Second Presbyterian Church in Louisville is one of many congregations helping refugees make the U.S. home
by Rich Copley | Presbyterian News Service
LOUISVILLE — Balloons swayed in the air, children kicked their swings toward the sky, and laughter floated beyond the fence as congregants and friends of Second Presbyterian Church gathered on the church’s playground after one of its first in-person worship services in months.
The start of spring and signs the COVID-19 pandemic was winding down would be more than enough cause to celebrate at the Louisville church. The reason for this celebration, over popcorn and Middle Eastern treats, began months before in the darkest days of the year and the pandemic.
The chill of late fall was just setting in as the Amiri family arrived from Afghanistan at Muhammad Ali International Airport, stepping into a country they knew little about beyond what they saw on TV and father Raees’ work with the United States military. That work had put a target on Raees, his wife Khatul, and their three — soon to be four — children, so they had been granted a Special Immigrant Visa (SIV) to come to the United States.
There to welcome them, despite fears of the surging coronavirus, were a handful of members of Second Church to start walking them through the months of making the United States their new home.
“Before we left Afghanistan, I would worry about lots of things,” Raees said to the Second Presbyterian members and staff at the mid-April event, through a translator from Kentucky Refugee Ministries (KRM). “But with your support, we are here today. With your support, our lives changed positively.”
Khatul, just days away from giving birth to their fourth child, added, also through a translator, “Your support made our lives stable. But we cannot find friendship anywhere, so your friendship and being here means a lot to us.”
The ceremony was meant to mark a milestone in Second Presbyterian’s relationship with the Amiri family, which the church was connected to through Kentucky Refugee Ministries, a nonprofit organization that provides resettlement services to refugees through co-sponsorships with faith communities and other entities to help refugees successfully integrate into their new community. Since the arrival of the Amiri family, the church has helped support them by providing things such as rental assistance, clothing and housing supplies.
The ceremony on the playground meant that the financial obligation of the church to the Amiris had ended. If recent history is any indication, the friendship is far from over.
Chris Ellis ticks through the status of other people Second Presbyterian has co-sponsored with KRM since 2017. One person is now in graduate school. Another family is trying to get their 4-year-old son in preschool. As the pandemic took hold, the congregation gathered resources to get Chromebooks for the families they had sponsored since 2017 so children could continue school, and parents, many of whom had lost their jobs, could search for new work.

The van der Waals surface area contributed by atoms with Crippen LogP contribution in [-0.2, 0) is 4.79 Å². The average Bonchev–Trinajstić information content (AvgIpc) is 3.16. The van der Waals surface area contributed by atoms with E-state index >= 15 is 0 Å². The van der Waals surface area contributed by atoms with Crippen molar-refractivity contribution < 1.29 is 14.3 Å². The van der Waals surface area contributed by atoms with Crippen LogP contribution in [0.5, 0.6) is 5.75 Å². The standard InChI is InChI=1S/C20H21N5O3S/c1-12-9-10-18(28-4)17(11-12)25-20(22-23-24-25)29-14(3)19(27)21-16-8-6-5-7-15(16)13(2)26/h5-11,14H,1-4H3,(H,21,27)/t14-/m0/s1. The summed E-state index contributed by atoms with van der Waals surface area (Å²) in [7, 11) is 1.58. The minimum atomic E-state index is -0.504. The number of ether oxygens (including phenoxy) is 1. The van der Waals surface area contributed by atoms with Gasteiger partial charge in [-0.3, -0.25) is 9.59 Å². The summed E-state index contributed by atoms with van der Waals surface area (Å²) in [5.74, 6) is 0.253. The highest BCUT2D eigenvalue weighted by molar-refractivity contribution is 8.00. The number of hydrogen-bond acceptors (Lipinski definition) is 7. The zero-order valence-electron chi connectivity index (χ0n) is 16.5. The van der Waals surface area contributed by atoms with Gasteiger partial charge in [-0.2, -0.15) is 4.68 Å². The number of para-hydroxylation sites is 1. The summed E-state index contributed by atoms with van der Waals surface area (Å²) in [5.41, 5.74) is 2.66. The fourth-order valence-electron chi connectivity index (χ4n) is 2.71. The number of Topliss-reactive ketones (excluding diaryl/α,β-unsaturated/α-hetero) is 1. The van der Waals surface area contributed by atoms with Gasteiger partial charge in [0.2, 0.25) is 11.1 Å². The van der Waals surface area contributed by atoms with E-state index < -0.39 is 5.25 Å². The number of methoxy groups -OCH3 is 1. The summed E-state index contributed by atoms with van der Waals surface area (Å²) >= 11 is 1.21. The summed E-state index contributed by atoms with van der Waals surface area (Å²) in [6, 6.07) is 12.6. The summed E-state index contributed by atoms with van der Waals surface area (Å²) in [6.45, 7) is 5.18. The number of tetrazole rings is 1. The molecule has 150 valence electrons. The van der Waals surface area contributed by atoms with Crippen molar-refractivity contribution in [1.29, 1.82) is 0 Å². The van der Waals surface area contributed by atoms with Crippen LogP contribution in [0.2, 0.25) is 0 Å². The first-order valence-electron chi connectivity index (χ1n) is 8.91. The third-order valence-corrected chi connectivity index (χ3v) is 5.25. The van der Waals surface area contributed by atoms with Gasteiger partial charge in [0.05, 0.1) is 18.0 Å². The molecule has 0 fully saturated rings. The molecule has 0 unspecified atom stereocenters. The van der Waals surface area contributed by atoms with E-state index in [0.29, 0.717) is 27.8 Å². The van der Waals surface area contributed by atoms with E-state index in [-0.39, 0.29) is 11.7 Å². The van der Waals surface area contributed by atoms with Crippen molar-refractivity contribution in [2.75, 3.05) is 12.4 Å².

Ellis renewed the relationship between Second and KRM in 2017, initially approaching the organization to see how the church could help.
“We could do a few things,” Ellis said. “We could assist, and we could learn along the way. By 2018, in February, we got our first family, from the Congo, and they had been 20 years at a refugee camp.”
Second Church has been sponsoring families ever since with a team of members who feel called to join in the effort of welcoming people coming to the United States from other countries, often through horrendous circumstances that threaten their lives and livelihoods.
“I liked what I was hearing in the pulpit from Steve,” church member Martha Nichols-Pecceu said, referring to Second Presbyterian pastor the Rev. Steve Jester. “He was reading the story of the Israelites in exile. And you know, it’s a story of abandonment, and of that feeling of being insignificant, and that really touched me.”
Nichols-Pecceu found that her background in French was particularly useful working with refugees from French-speaking countries in Africa. Members of the Second Presbyterian group said that when they sensed one of the refugees they worked with from Africa was feeling isolated during the pandemic, Nichols-Pecceu organized a socially-distanced, safe lunch with other refugees from Africa and the African community in Louisville to help make connections.
“We often think about the material possessions people have lost — loss of home, loss of jobs, and the financial needs they have,” said Susan Krehbiel, Associate for Refugees & Asylum for Presbyterian Disaster Assistance. “But another really, really important part of reestablishing their lives and their wellbeing is having social ties. So, the church community … having not only that financial commitment, but that kind of friendship as demonstrated in the event that Martha just described is part of the life-saving work.”